5 French Sauces That Should Become a Staple in Your Home

5 French Sauces That Should Become a Staple in Your Home

How much do you know about the five mother sauces? Since the early 1900s veloute (blond sauce), béchamel (white sauce), tomato (red sauce), hollandaise, (butter sauce), and espagnole (brown sauce) have been the foundation for other sauces. So how do you use them at home and how are they made? We are here to help you figure that out. 


The simplest of the five, veloute is considered to be the first mother sauce. Only three ingredients are needed to make this delectable, light sauce: white stock( chicken, veal, or fish), butter, and flour. Zifchack, executive chef of Café Boulud in New York tells us to, "melt the butter and flour to form a roux. Slowly pour the hot stock into the roux and whisk until smooth." See it is that easy! From there, you can use the sauce of a gravy base or a soup.


Veloute Recipe


Have you ever had mac and cheese or potato gratin? Well if you have then you have had béchamel sauce. A creamy, velvety white sauce made with butter, flour, hot milk, white pepper, and salt bases many comfort foods. Known as a "glue sauce" this thick rich sauce should be a staple in any house.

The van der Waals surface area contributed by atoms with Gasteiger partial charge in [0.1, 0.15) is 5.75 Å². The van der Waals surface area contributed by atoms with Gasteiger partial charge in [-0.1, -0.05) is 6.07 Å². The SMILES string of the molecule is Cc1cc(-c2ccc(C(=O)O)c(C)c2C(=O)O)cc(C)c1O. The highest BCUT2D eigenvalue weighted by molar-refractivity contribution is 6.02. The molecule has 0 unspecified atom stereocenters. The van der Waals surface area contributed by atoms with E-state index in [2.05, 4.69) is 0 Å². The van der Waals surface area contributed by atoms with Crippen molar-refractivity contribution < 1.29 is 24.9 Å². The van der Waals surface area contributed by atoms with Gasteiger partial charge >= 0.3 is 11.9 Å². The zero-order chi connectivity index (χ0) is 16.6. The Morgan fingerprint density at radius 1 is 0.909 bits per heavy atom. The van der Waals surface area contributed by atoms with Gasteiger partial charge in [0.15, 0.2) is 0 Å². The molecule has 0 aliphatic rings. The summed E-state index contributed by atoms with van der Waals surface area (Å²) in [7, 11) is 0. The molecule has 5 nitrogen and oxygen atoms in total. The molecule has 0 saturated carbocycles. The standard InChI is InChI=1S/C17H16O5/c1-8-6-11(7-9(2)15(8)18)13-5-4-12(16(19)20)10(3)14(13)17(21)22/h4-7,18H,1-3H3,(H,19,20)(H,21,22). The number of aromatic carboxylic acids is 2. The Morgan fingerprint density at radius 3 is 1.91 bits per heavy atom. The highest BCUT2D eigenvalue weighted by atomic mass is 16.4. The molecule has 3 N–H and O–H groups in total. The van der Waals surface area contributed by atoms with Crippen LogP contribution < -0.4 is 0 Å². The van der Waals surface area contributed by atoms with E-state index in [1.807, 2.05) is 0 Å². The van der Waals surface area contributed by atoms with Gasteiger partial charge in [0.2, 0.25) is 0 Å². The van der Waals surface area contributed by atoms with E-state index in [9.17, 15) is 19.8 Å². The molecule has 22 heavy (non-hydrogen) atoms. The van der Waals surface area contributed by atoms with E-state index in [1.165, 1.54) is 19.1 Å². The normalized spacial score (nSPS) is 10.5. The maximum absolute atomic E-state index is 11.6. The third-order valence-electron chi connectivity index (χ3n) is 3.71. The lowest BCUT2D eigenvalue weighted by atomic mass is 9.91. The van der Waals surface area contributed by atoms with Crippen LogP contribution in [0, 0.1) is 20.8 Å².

Béchamel Recipe


The most well-known of the five sauces, tomato sauce is made with canned whole peeled tomatoes, onion, garlic, olive oil, salt, and bay leaf. This notorious sauce, is found covering pasta, a side dip and so many other staple meals. It is sold in the store, but try making it homemade next time, you won't regret it.

Basic Tomato Sauce Recipe 


If your mind goes straight to eggs benedict like mine you know this sauce. This classic butter sauce is made from egg yolk, clarified butter, lemon juice, water, salt, and white pepper. Hollandaise can elevate any plain dish with its richness and acidity. It is the basis for béarnaise sauce and maltaise. Instead of making eggs benedict a restaurant meal make it at home and turn it into a tradition. 

Hollandaise Recipe


A brown sauce made with veal stock, mirepoix, garlic, butter, flour, tomato paste, and herbs, this sauce is the base to two classics. The desired consistency is only achieved when the sauce is simmering for about two hours and develop flavor. It is worth the wait, I promise.

Espagnole Recipe

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Credit : Kelly Vaughan- Martha Stewart Food and Cooking